Three clarion calls to action

Posted on July 12, 2020


Three clarion calls were sounded this week for the labour movement, its allies and and every democratically inclined group or individual to rally for looming battles on the Covid-19 front. Firstly, there is the need to fight for universal access to any Covid-19 treatment and then, over the longer term, to ensure that positive steps are taken to avoid yet another lost generation in South Africa.

These calls came in three separate reports that emerged this week. The first concerned a locally little noticed share price rise on the New York Stock Exchange; the others dealt with the position of children in South Africa.

On Tuesday there was a surge in the share price of Regeneron, one of the top biotech companies in the United States. And what it signalled was that the financial vultures are gathering, hoping to grow still fatter on the Covid-19 pandemic, just as they have on the treatments for a range of other, especially critical and life-threatening, diseases.

The share price rose when it was announced that the US federal government had paid the company $450 million to manufacture and supply a Covid-19 treatment Regeneron is still investigating. This “anti-body cocktail”, seems promising and is in advanced trials, so the speculative cash registers started ringing.

This was scarcely surprising since the cash injection came on the back of reports that the US government had already agreed to cover 80% of Regeneron’s coronavirus research and development costs. And it did so with no requirement that the final products be affordable.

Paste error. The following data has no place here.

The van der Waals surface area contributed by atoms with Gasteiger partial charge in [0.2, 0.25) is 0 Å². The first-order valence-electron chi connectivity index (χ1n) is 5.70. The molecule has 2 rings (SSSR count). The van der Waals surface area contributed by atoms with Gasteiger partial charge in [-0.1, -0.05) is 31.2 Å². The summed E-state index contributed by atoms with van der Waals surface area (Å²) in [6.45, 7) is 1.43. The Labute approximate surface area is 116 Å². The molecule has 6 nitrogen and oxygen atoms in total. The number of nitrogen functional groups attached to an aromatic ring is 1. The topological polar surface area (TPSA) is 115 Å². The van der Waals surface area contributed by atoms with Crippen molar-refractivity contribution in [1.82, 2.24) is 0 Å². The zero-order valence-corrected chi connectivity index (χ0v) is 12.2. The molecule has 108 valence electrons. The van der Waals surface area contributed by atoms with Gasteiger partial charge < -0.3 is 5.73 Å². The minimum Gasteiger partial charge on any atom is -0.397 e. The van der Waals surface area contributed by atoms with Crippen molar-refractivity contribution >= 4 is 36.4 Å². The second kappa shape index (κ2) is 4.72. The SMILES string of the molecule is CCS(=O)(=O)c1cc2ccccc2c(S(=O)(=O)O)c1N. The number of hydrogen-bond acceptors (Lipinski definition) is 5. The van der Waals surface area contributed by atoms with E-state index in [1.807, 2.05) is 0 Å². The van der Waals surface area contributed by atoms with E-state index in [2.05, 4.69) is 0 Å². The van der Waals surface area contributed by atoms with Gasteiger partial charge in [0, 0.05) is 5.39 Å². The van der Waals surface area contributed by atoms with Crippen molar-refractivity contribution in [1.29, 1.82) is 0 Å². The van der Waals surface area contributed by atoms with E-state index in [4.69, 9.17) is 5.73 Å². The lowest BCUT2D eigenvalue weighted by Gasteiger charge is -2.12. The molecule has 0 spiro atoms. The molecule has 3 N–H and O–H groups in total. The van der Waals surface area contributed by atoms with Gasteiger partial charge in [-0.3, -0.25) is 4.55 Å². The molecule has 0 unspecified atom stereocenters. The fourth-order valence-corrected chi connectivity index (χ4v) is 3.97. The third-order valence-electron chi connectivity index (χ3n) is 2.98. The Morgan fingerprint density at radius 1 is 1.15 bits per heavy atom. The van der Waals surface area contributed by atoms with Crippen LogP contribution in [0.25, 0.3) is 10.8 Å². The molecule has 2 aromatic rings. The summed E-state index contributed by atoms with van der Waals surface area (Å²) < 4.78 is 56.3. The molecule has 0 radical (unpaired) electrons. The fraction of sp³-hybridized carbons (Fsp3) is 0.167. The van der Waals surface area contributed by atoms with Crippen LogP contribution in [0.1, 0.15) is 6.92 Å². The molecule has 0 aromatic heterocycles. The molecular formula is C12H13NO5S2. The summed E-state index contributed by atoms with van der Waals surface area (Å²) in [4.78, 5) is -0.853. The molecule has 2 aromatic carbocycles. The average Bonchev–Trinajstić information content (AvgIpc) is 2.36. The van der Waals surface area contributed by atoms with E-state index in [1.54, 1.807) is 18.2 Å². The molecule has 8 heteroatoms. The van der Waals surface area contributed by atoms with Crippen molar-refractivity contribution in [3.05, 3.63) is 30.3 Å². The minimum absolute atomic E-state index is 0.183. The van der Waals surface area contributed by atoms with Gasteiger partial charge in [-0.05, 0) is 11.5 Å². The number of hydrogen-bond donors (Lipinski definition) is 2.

This private company control over pricing is par for the course for the pharmaceutical industry which is one of the most profitable sectors in the business environment. The fact that President Donald Trump, with an election looming in November, has guaranteed that all Americans will be given free access to any successful Covid-19 medication also spells boom times under the present system.

If Regeneron — or any other US company for that matter — develops a successful vaccine, the company will set the price and the American people, through their taxes, will pay for their “free” medication. The US administration will also insist that patents awarded to companies be honoured and that the rest of the world pays what the companies demand.

The scene for this to happen was already set with the passing by the US Senate in March of the much lauded $2 trillion Coronavirus Bill. Clauses in the Bill that would have guaranteed open access and affordability were removed, despite objections from a minority of senators.

Small wonder then, that Regeneron’s share price has leapt by 67% this year. And investors do not seem perturbed by the fact that, on May 14, more than 140 world leaders and experts, including President Cyril Ramaphosa, issued a call for any vaccine developed to combat Covid-19 to be a “peoples’ vaccine”: it should be patent-free, mass produced and available to all at no cost.

An international fight is clearly in the offing to make the “peoples’ vaccine” demand a reality. At the same time steps must urgently be taken domestically to redress the shocking levels of inequality that have been highlighted in the wake of the pandemic.